DailyDirt: Harnessing A Lot Of Energy Ain't Easy

from the urls-we-dig-up dept

We’ve mentioned some advances in fusion energy research not too long ago, and it looks like Germany is ready to take a few more baby steps towards figuring out how to control insanely hot plasma. Still, we’re a long way from plentiful fusion-generated electricity (not counting solar), but if we want to stop burning fossil fuels, we’re going to need to do some more research.

After you’ve finished checking out those links, take a look at our Daily Deals for cool gadgets and other awesome stuff.

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Comments on “DailyDirt: Harnessing A Lot Of Energy Ain't Easy”

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Agent76 says:

German Renewable Energy

I would not hold my breath on that idea! If this were not their sign I do not know what would be.

Dezember 6, 2014 German Renewable Energy Keeps Blacking Out! Supply Often Less Than 2% Of Wintertime Demand

The folly of Germany’s mad rush into renewable energy, and the country’s hysterical obsession with its suicidal fast-track shutdown of its stable base-electric-power generation.


Nov 30, 2015 IEA’s World Energy Outlook 2015

The CSIS Energy and National Security Program is pleased to host Dr. Fatih Birol, Executive Director at the International Energy Agency to present the IEA’s World Energy Outlook 2015.


Personanongrata says:

Fossil Fuels have been Humanities Best Friend

Still, we’re a long way from plentiful fusion-generated electricity (not counting solar), but if we want to stop burning fossil fuels, we’re going to need to do some more research.

While it is true that burning fossil fuels may release harmful pollutants into the environment human use of fossil fuels is directly responsible for humanities exponentially increased standards of living and increased life span gained since the beginning of the industrial revolution.

Fossil fuels when ‘cracked’ play the starring role in all Western persons lives on a daily basis from refrigeration, cooking, travelling, fertilizers, pharmacheuticals, plastics, communications, etal. The benefits reaped by fossil fuel usage by humanity are incalculable.

Link to list of everyday products created via cracking long chain hydrocarbons:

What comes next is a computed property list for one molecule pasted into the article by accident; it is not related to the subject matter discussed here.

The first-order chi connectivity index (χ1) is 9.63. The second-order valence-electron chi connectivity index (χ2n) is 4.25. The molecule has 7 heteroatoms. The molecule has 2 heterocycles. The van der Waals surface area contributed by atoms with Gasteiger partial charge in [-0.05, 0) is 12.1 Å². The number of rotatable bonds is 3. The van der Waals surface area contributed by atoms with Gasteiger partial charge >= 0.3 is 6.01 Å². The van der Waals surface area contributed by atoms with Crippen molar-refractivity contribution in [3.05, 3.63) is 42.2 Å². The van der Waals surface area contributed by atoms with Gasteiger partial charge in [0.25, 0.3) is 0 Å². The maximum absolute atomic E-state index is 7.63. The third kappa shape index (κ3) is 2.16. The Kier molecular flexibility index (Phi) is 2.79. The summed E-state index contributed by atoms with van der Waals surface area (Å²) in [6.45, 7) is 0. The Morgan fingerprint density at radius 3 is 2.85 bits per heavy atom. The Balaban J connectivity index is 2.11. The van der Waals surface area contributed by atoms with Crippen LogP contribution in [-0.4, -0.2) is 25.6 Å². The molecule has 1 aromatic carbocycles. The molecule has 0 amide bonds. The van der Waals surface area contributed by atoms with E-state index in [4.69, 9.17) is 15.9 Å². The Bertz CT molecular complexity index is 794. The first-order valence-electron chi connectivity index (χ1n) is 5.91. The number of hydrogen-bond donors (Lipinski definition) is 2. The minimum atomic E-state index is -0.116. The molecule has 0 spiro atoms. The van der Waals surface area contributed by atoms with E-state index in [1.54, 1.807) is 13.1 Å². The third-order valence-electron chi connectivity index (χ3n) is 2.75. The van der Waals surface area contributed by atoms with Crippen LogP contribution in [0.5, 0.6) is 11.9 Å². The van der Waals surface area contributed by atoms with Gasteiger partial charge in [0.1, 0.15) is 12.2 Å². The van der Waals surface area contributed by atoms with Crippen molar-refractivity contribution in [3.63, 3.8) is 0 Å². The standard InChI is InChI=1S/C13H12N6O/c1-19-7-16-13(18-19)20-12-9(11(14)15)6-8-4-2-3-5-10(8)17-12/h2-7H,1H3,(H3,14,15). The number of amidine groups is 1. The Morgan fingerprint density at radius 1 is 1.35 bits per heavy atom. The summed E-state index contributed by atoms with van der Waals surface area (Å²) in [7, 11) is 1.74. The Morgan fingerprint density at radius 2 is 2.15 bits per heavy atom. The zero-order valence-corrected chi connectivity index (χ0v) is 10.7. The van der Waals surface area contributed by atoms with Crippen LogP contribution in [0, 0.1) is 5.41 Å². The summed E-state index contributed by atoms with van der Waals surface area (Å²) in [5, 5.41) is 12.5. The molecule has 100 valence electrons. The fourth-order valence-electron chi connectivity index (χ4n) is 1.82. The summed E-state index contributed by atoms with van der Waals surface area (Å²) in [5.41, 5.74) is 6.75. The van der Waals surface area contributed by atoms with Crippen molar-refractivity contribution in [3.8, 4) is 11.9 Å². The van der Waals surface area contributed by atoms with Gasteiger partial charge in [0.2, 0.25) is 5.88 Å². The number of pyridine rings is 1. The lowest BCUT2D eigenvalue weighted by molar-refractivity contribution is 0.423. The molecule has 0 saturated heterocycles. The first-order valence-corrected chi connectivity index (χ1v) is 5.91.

The use of fission to boil water, spin turbines and generate electricity is the height of human insanity.

During a nuclear generating stations operation what is known as the nuclear fuel cycle occurs which involves the generation of many dangerous non-naturally occurring radioisotopes and tremendous amounts (tens of thousands of tons) of other highly radioactive waste (eg nuclear fuel) some short lived some very long lived.


The US government in the 70 years after the beginning of the Manhattan Project at it’s Hanford Washington site (other sites too) is still bumbling it’s way through multi-tens of billions of dollars in failed clean up efforts from removing plutonium leeched into the top soil to stopping tens of millions of gallons of highly radioactive effluent slowly leaking from single-walled 70 year old storage tanks into the surrounding environment and water supply.


In the 60 years that the fission for electricity generation experiment has run it’s course there still is no long term storage facility solution to be found in the US and some of the toxic by-products already released into the environment thus contaminating large areas totaling millions of square miles and poisoning us for billions of years (eg depleted uranium) to come.


PS The scientific jury is still out on the origins of long chain hydrocarbon deposits.

The highlighted paragraph and sentence below were excerpted from:

Petroleum Its Origin

The precise details regarding the twin problems of origin, and migration and accumulation of petroleum have yet to be fully answered. Recent advances in analytical chemistry and geochemistry have advanced the knowledge and understanding, but issues remain to be resolved.

There are two theories of origin: Organic (bionic) or Inorganic (abionic).


M. Alan Thomas II (profile) says:

Small nuclear reactors may be expensive, but large ones . . . well, the infrastructure cost of the plants themselves is expensive, but the production cost of the energy is cheap.

Of course, on the safety front, the safest reactors are the newest models, while we’ve been so worried about safety in the U.S. that we haven’t let anyone build them (or any new reactor) and instead keep extending the permitted operational life of the old ones. 9_9

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